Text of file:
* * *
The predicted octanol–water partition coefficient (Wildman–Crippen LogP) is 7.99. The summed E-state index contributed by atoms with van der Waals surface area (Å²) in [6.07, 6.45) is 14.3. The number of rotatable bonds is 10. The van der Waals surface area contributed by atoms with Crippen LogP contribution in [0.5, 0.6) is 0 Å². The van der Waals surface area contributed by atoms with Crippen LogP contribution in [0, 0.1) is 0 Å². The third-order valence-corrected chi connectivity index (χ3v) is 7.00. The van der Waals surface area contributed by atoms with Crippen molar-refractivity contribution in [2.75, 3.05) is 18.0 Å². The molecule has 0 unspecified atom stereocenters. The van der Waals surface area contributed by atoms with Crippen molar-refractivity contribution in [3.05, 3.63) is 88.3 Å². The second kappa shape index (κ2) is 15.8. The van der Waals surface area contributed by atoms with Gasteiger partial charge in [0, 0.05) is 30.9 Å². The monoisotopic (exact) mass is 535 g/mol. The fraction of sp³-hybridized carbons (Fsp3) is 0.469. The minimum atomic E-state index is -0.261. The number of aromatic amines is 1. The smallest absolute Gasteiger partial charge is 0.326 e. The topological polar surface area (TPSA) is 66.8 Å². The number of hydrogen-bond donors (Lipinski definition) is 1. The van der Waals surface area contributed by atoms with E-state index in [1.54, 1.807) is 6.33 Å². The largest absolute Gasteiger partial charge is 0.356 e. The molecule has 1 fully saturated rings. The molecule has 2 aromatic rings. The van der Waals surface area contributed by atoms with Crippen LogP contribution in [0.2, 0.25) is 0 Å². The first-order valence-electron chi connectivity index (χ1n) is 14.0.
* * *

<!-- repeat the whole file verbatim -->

The predicted octanol–water partition coefficient (Wildman–Crippen LogP) is 7.99. The summed E-state index contributed by atoms with van der Waals surface area (Å²) in [6.07, 6.45) is 14.3. The number of rotatable bonds is 10. The van der Waals surface area contributed by atoms with Crippen LogP contribution in [0.5, 0.6) is 0 Å². The van der Waals surface area contributed by atoms with Crippen LogP contribution in [0, 0.1) is 0 Å². The third-order valence-corrected chi connectivity index (χ3v) is 7.00. The van der Waals surface area contributed by atoms with Crippen molar-refractivity contribution in [2.75, 3.05) is 18.0 Å². The molecule has 0 unspecified atom stereocenters. The van der Waals surface area contributed by atoms with Crippen molar-refractivity contribution in [3.05, 3.63) is 88.3 Å². The second kappa shape index (κ2) is 15.8. The van der Waals surface area contributed by atoms with Gasteiger partial charge in [0, 0.05) is 30.9 Å². The monoisotopic (exact) mass is 535 g/mol. The fraction of sp³-hybridized carbons (Fsp3) is 0.469. The minimum atomic E-state index is -0.261. The number of aromatic amines is 1. The smallest absolute Gasteiger partial charge is 0.326 e. The topological polar surface area (TPSA) is 66.8 Å². The number of hydrogen-bond donors (Lipinski definition) is 1. The van der Waals surface area contributed by atoms with E-state index in [1.54, 1.807) is 6.33 Å². The largest absolute Gasteiger partial charge is 0.356 e. The molecule has 1 fully saturated rings. The molecule has 2 aromatic rings. The van der Waals surface area contributed by atoms with Crippen LogP contribution in [0.2, 0.25) is 0 Å². The first-order valence-electron chi connectivity index (χ1n) is 14.0.